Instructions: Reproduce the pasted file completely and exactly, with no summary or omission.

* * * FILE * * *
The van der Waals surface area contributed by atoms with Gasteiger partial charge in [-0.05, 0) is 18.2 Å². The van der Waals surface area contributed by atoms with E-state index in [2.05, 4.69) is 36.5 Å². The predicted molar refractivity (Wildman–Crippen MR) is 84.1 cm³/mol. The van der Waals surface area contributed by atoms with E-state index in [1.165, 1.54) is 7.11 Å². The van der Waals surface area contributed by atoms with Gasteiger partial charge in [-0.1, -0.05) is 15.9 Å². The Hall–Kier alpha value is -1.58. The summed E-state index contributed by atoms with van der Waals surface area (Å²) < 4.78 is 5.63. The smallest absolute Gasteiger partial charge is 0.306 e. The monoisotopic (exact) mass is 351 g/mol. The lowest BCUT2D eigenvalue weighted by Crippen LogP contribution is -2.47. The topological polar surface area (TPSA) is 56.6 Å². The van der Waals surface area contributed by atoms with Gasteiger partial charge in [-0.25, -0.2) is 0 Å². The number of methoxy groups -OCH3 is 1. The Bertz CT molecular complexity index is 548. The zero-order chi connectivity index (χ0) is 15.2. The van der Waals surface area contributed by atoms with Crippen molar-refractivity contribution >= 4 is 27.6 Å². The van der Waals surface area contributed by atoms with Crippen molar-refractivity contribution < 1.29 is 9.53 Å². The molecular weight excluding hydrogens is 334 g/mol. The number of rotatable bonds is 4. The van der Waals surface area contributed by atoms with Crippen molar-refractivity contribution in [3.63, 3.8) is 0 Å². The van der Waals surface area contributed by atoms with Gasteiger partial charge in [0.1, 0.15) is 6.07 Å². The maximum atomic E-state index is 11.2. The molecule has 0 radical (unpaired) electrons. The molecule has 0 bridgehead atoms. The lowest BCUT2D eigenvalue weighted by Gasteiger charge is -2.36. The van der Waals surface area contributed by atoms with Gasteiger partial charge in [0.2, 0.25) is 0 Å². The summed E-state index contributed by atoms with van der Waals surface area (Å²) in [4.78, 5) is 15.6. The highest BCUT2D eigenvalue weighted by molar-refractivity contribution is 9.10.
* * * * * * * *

The van der Waals surface area contributed by atoms with Gasteiger partial charge in [-0.05, 0) is 18.2 Å². The van der Waals surface area contributed by atoms with E-state index in [2.05, 4.69) is 36.5 Å². The predicted molar refractivity (Wildman–Crippen MR) is 84.1 cm³/mol. The van der Waals surface area contributed by atoms with E-state index in [1.165, 1.54) is 7.11 Å². The van der Waals surface area contributed by atoms with Gasteiger partial charge in [-0.1, -0.05) is 15.9 Å². The Hall–Kier alpha value is -1.58. The summed E-state index contributed by atoms with van der Waals surface area (Å²) < 4.78 is 5.63. The smallest absolute Gasteiger partial charge is 0.306 e. The monoisotopic (exact) mass is 351 g/mol. The lowest BCUT2D eigenvalue weighted by Crippen LogP contribution is -2.47. The topological polar surface area (TPSA) is 56.6 Å². The van der Waals surface area contributed by atoms with Gasteiger partial charge in [-0.25, -0.2) is 0 Å². The number of methoxy groups -OCH3 is 1. The Bertz CT molecular complexity index is 548. The zero-order chi connectivity index (χ0) is 15.2. The van der Waals surface area contributed by atoms with Crippen molar-refractivity contribution >= 4 is 27.6 Å². The van der Waals surface area contributed by atoms with Crippen molar-refractivity contribution < 1.29 is 9.53 Å². The molecular weight excluding hydrogens is 334 g/mol. The number of rotatable bonds is 4. The van der Waals surface area contributed by atoms with Crippen molar-refractivity contribution in [3.63, 3.8) is 0 Å². The van der Waals surface area contributed by atoms with Gasteiger partial charge in [0.1, 0.15) is 6.07 Å². The maximum atomic E-state index is 11.2. The molecule has 0 radical (unpaired) electrons. The molecule has 0 bridgehead atoms. The lowest BCUT2D eigenvalue weighted by Gasteiger charge is -2.36. The van der Waals surface area contributed by atoms with Gasteiger partial charge in [0.2, 0.25) is 0 Å². The summed E-state index contributed by atoms with van der Waals surface area (Å²) in [4.78, 5) is 15.6. The highest BCUT2D eigenvalue weighted by molar-refractivity contribution is 9.10.